Skip to main content

Grimmark v. Sweden

Description:  In November 2013, Höglandssjukhuset women’s clinic in Sweden rescinded a job offer as a midwife from Ellinor Grimmark after she explained that she could not perform abortions because of her conscientious objection and her Christian faith. The head of the maternity ward said that “she was no longer welcome to work with them” and questioned “whether a person with such views actually can become a midwife.” A few months later, Grimmark tried to obtain employment with Ryhovs women’s clinic, which told her that a person who refuses to perform abortions does not belong at a women’s clinic. Värnamo Hospital’s women’s clinic offered Grimmark a job but then withdrew employment because of the complaint she filed against Höglandssjukhuset. The head of the hospital told Grimmark that no employee was allowed to publicly take a stand against abortion.


Wednesday, Jun 14, 2017
STRASBOURG, France – A Christian midwife filed her application with the European Court of Human Rights Wednesday against Sweden. Elinor Grimmark had to seek work in another country because she refused to participate in abortions. Because the Swedish courts have failed to recognize her freedom of conscientious objection, she is asking the European court to hear her case, Grimmark v. Sweden.

“The desire to help bring life into this world is what leads many midwives and nurses to enter the medical profession in the first place. Instead of forcing desperately needed midwives out of a profession, governments should look to safeguard the moral convictions of medical staff,” said ADF International Director of European Advocacy Robert Clarke. “Ellinor’s case could determine whether people who value life at all stages of development will be able to pursue a medical career in the future. Sweden has failed to protect this midwife’s fundamental right to freedom of conscience guaranteed by international law.”

Three different medical clinics had refused to employ Grimmark because she would not assist with abortions in light of her convictions about the dignity of all human life. On April 12, the Swedish Labour Court of Appeal refused to protect her freedom of conscience and instead found that Grimmark’s rights had not been violated.

The court required her to pay the local government’s legal costs, amounting to more than 150,000 euros. ADF International filed an expert brief in support of her case with the Swedish court, highlighting the protection for freedom of conscience that exists under international law.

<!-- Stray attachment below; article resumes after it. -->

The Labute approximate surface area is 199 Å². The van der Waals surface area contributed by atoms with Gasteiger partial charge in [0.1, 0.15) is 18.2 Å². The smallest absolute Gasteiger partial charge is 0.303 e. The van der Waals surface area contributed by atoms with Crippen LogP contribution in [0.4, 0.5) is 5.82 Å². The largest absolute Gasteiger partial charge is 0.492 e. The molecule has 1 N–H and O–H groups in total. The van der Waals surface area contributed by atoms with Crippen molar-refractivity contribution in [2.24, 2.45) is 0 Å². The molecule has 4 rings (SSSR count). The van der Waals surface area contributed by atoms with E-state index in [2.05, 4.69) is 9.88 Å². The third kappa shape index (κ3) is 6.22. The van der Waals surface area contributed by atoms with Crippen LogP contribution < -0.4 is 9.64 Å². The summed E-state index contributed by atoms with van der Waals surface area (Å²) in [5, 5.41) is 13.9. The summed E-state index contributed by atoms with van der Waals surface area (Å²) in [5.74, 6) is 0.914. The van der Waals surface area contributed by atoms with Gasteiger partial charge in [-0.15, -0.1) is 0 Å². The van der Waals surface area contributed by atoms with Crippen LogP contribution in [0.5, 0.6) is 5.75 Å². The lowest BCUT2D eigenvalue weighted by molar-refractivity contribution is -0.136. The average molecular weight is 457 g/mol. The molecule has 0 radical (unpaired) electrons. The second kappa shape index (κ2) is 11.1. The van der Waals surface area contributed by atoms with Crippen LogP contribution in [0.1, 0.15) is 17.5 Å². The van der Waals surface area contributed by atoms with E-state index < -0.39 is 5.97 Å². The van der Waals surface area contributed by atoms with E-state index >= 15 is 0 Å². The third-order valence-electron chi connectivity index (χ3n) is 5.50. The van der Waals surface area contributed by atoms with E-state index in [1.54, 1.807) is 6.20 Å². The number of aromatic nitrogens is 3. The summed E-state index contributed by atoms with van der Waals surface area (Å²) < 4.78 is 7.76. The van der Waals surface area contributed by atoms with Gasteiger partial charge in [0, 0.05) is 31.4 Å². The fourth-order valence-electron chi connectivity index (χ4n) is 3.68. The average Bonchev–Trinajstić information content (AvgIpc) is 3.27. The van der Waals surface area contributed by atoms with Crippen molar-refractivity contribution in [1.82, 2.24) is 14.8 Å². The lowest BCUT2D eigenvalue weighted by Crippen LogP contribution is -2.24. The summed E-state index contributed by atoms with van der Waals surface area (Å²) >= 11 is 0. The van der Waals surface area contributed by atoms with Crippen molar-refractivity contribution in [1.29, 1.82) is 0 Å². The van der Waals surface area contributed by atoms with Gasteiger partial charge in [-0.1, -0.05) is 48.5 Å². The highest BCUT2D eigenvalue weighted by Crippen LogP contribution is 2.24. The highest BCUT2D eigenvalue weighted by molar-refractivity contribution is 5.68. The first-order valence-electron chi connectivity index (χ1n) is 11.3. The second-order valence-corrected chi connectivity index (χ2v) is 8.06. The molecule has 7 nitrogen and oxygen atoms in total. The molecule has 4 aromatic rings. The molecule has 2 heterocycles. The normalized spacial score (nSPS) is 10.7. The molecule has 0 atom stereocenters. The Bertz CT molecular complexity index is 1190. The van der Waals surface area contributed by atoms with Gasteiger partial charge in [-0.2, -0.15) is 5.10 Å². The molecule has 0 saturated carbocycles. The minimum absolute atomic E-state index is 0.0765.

“I chose the midwifery profession because I wanted to help bring life into this world,” explained Grimmark during a media background briefing in Strasbourg Wednesday. “I cannot understand why the Swedish government refuses to accommodate my conscientious convictions. I am now working in Norway, where my conscience is respected, but no one can explain why Sweden cannot do the same.”

ADF International is an alliance-building, non-profit legal organization that advocates for the right of people to freely live out their faith.
 
# # # | Ref. 44753

Legal Documents

District court opinion: Grimmark v. Landstinget i Jönköpings Län
Expert brief: Grimmark v. Landstinget i Jönköpings Län

Related Resources

ABOUT Robert Clarke
Robert E. Clarke serves as legal counsel and director of European advocacy for ADF International at its office in Vienna, Austria. He specializes in religious freedom issues and cases before the European Court of Human Rights as well as leading efforts across Europe in defence of life, family, and religious freedom. Prior to joining ADF International, Clarke was in-house counsel for the Nursing and Midwifery Council in London, prosecuting cases of medical misconduct. He qualified as a barrister at 2 Bedford Row in London, specializing in criminal and regulatory law. Clarke earned his LL.B with American law from the University of Nottingham with honours in 2012, having spent one year at the University of Virginia School of Law. He also completed the Bar Professional Training Course at Nottingham Law School. Clarke completed the ADF leadership development program to become a Blackstone Fellow in 2011. He is qualified as a barrister and is admitted to the Bar of England and Wales.